• Simon Shinerock

    The market will never fully recover while stamp duty is as high as it is, I’m sure Trevor knows this. The problems are compounded because you can’t get a mortgage on tax and the cost of a sideways move is prohibitive,

  • Paul Barrett

    Brexit has nothing to do with the travails of the London property market.
    It is the threat of a Corbyn Govt that is of most concern.
    The London market will remain moribund until the outcome of the GE.
    If Labour win it will remain moribund until they lose power.
    London property wealth will be taxed to the maximum by a Marxist Labour Govt.
    Think increased SDLT and a mansion tax.

    James Robinson

    Well said Paul, over taxation has already stagnated the property market and precipitated a collapse in tax revenue. We need a new political party as the current crop do not deserve the countries mandate. Shall we start one?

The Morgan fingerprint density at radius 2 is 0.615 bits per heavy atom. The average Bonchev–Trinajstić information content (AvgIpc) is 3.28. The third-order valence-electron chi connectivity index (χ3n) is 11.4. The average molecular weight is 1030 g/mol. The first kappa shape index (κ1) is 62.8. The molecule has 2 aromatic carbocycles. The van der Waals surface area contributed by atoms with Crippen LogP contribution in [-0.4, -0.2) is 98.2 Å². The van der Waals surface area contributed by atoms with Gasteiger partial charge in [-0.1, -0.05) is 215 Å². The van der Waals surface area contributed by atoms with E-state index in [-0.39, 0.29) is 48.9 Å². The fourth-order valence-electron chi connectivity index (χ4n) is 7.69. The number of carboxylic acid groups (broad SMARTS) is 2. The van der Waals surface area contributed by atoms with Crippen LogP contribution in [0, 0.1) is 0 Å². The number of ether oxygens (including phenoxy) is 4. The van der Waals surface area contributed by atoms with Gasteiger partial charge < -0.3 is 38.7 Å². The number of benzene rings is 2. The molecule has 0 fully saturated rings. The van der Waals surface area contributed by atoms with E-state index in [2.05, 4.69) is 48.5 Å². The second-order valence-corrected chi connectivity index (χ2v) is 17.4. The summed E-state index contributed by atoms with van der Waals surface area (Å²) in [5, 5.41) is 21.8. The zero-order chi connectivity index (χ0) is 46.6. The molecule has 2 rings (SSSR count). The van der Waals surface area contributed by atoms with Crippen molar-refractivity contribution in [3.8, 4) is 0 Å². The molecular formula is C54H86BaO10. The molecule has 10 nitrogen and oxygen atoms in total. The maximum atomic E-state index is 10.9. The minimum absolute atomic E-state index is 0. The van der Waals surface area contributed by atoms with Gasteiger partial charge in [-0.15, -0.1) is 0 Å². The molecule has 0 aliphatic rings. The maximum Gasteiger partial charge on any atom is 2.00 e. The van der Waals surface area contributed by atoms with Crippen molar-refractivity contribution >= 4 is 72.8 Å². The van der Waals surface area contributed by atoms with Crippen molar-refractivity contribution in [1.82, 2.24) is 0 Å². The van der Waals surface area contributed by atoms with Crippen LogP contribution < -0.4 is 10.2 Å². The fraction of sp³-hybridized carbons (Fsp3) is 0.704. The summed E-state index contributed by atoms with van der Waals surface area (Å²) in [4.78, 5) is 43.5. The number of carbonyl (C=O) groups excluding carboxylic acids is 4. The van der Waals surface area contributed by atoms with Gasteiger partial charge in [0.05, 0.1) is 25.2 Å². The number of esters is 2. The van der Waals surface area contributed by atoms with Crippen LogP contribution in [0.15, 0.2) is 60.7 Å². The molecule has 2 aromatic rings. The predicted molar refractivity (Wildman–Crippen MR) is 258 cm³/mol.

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    That and Stamp Duty agree.

  • Paul Barrett

    @jamesrobinson

    Yep totally agree that it is not a good idea to deter those rich from buying property in the UK.
    The normal taxpayer doesn't give a stuff if the rich buy in London.
    It is recognised that it is a market for the rich.
    Nothing wrong with that.
    The rich will always be the only ones buying Central London Property.
    They provide an awful lot of work for those who service their needs from the EA to the plumber!